“My signature along with several others including some people who are dead were forged during a gram sabha which was held to take people’s consent on Essar’s coalmine. “We don’t want the mine, the jobs or the compensation that Essar tries to lure us with.” Officials have promised a fresh vote in the next month.

Last month the former coal secretary PC Parakh was questioned for two days by detectives about a number of allocations, including the Mahan block, but no charges have yet been filed.

Priya Pillai, senior campaigner with Greenpeace India, accused the company of wanting to press ahead at any cost. “There’s a lot at stake for the company, therefore it seems they want to build their mine even if it means the law of the land is bypassed,” said Pillai.

It is not just environmental issues that have dogged Essar of late. The company’s decision to delist from the London Stock Exchange and take itself private upset institutional shareholders, which included Standard Life, Scottish Widows and at least two UK local authorities. Many investors were angered by a deal that they argued undervalued the company and left them millions of pounds out of pocket. The company share price stood at 420p when it initially floated in 2010 but the minority shareholders were offered just 70p when it delisted in May.

But Ramakant Tiwari, CEO of Mahan Coal, said the companies had been waiting since 2006 for permission, had invested heavily in the project and had stuck to the letter of the law.

“In such a scenario, it was but natural for both companies to represent their case before the government.”

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Filed under Commodification of Life, Forests and Climate Change, Mining

KPFK EarthWatch: D. Steele and RAMPS

On this week’s “Earth Watch,” our guest is D. Steele of Radical Action for Mountain People’s Survival (RAMPS) based in the southern coalfields of West Virginia. We discuss challenging the coal industry, strip mining and divergent issues in Appalachia.

Listen here: https://soundcloud.com/sojournertruthradio/sojournertruthradio-6-26-14-2

Global Justice Ecology Project teams up with the Sojourner Truth show on KPFK radio for a weekly Earth Minute and Earth Watch interview.

 

 

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People’s tribunal seeks to counter Canadian pro-mining spin

By Aaron Cain, June 26, 2014. Source: Upside Down World

Photo from Upside Down World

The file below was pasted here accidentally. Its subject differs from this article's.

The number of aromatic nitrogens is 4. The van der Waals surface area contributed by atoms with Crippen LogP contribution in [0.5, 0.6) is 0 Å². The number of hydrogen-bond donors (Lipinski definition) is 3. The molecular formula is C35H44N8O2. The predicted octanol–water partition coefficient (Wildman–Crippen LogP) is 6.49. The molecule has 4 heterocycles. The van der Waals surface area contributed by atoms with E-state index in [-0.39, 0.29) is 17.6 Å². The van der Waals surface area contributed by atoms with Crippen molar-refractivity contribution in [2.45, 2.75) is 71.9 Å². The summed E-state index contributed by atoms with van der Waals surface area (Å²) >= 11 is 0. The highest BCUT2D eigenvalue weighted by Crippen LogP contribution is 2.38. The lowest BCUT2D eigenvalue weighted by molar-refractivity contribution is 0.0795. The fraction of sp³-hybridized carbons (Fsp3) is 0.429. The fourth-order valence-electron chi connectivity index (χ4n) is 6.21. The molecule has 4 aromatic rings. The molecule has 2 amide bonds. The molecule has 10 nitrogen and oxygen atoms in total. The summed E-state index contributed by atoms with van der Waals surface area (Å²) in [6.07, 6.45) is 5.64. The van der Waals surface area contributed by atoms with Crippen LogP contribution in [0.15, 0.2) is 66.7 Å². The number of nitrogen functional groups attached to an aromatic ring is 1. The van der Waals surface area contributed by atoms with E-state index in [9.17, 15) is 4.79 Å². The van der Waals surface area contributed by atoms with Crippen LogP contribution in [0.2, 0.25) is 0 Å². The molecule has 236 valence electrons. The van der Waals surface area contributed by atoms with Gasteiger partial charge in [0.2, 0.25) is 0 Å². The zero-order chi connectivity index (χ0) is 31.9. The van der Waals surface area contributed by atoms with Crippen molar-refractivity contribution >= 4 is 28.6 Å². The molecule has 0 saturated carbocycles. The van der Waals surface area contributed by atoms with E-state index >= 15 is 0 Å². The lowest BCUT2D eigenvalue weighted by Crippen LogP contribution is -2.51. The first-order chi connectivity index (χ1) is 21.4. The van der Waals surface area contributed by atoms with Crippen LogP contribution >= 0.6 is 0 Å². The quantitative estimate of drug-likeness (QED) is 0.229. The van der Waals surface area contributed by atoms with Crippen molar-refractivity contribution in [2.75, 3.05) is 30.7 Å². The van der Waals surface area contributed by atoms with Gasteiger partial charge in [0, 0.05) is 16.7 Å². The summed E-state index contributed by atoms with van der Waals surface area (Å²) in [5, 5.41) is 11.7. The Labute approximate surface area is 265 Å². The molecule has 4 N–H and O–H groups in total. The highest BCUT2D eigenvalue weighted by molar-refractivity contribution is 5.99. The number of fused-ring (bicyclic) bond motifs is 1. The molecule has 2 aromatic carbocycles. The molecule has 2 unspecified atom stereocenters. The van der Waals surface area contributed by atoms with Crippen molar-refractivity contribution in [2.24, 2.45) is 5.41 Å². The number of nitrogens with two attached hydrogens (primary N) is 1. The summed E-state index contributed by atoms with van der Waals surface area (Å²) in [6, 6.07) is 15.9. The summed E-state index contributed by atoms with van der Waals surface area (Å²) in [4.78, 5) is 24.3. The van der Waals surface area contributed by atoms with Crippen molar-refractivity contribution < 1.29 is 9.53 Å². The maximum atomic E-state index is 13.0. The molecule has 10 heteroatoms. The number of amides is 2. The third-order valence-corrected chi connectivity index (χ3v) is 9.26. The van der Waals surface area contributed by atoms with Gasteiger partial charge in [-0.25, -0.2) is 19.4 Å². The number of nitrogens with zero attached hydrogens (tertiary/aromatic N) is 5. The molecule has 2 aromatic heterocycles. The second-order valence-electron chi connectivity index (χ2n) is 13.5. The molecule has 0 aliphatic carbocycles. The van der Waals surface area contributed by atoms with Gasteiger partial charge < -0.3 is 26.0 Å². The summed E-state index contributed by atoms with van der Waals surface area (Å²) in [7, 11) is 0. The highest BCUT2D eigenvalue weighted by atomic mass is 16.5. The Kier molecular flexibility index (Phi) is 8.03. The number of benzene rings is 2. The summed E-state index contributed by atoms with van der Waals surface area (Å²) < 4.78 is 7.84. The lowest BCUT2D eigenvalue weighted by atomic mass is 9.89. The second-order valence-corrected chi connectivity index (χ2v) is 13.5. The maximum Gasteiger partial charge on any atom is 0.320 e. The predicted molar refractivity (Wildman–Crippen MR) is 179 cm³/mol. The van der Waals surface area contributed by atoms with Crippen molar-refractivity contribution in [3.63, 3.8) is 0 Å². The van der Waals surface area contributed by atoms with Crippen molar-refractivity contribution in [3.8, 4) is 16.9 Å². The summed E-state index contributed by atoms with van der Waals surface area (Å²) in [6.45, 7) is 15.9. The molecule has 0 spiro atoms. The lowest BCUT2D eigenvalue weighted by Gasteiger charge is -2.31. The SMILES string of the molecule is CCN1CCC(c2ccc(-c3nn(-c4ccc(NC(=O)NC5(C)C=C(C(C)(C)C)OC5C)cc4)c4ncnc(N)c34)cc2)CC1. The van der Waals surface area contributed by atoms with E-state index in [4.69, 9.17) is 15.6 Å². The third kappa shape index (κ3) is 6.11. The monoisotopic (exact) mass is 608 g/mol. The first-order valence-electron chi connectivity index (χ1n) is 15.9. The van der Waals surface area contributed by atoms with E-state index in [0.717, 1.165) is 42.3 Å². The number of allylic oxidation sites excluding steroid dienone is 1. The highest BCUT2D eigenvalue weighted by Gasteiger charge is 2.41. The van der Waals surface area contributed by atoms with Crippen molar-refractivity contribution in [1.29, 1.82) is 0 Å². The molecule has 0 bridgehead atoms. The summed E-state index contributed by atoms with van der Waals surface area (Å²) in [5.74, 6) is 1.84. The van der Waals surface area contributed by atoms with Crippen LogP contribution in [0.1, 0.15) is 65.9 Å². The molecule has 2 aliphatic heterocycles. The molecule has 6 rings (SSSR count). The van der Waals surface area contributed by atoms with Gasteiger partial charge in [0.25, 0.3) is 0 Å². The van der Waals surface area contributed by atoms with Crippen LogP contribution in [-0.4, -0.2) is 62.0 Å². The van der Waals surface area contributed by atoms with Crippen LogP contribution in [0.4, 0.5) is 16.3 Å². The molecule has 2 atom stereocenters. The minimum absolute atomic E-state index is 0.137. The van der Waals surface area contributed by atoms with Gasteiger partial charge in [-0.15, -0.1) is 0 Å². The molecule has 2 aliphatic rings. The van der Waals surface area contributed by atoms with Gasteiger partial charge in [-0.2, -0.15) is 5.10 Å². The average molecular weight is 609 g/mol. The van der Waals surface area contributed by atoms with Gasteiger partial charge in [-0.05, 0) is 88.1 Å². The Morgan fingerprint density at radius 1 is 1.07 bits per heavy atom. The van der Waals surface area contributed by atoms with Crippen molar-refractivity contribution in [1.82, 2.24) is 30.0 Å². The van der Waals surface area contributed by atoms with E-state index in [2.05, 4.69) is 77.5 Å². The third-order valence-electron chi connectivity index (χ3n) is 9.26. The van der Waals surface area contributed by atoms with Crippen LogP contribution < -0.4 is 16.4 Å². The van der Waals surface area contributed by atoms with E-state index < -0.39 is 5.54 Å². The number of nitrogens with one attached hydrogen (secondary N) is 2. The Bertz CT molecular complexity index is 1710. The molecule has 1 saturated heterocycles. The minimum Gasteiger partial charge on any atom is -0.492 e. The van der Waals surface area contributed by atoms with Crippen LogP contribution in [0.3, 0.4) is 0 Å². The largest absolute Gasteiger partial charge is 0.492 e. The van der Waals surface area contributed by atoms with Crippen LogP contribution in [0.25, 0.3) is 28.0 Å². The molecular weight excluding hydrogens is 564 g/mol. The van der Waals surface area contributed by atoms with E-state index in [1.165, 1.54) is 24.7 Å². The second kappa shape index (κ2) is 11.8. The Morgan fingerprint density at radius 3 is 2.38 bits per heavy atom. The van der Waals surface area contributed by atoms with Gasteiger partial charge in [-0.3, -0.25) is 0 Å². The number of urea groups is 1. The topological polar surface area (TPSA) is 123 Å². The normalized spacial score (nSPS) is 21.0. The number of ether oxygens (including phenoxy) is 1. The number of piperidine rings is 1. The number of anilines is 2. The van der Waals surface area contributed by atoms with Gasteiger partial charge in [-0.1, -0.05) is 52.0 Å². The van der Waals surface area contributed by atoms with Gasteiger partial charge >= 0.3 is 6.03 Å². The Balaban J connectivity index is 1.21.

Photo from Upside Down World

Guilty of human rights abuses. That was the verdict for Canadian mining companies, after two days of in-depth testimony presented in Montreal, Quebec, to a jury of eight experts from around the world.

The Montreal session of The Permanent People’s Tribunal, held from May 30 to June 1, continued a long history of civil society tribunals that started in Italy in 1979. The mandate of the sessions is to examine situations where “legal systems are unable to guarantee universal and effective respect for human rights.” This particular Tribunal will span two years, with the Latin America session being the first of its regional focuses. The session heard activist testimony from Chile, Honduras, Guatemala, Ecuador and Mexico as well as from Canadian civil society groups.

So why Montreal?

Canada is home to over 75% of all registered mining companies and in recent years there has been a concerted push by industry and government to further entrench Canadian mining operations at home and globally. The tribunal helped challenge the PR spin of these companies, and also highlighted the Canadian government’s role in supporting them financially, judicially and politically. Continue reading

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Peru: prison for regional leader who opposed mine

June 22, 2014. Source: WW4 Report

Photo from peruviantimes.com

Photo from peruviantimes.com

 

Gregorio Santos, regional president of Cajamarca in northern Peru, was ordered to turn himself in for “preventative” imprisonment by a local anti-corruption prosecutor on June 17. The prosecutor, Walter Delgado, said Santos is under investigation by Peru’s Public Ministry for “illicit association” and bribery, although no details were provided. (La Republica, June 17) The left-wing Santos has been an outspoken opponent of the US-backed Conga mining project in Cajamarca. With Santos’ support, the Conga site has for months been occupied by peasant protesters who oppose the mine project. A major mobilization was held at the site on June 5, to commemorate World Environment Day. (Celedín Libre, June 7) Continue reading

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Guatemalans file lawsuit against Canadian mining company for 2013 shooting

June 18, 2014. Source: Canadian Centre for International Justice and CALAS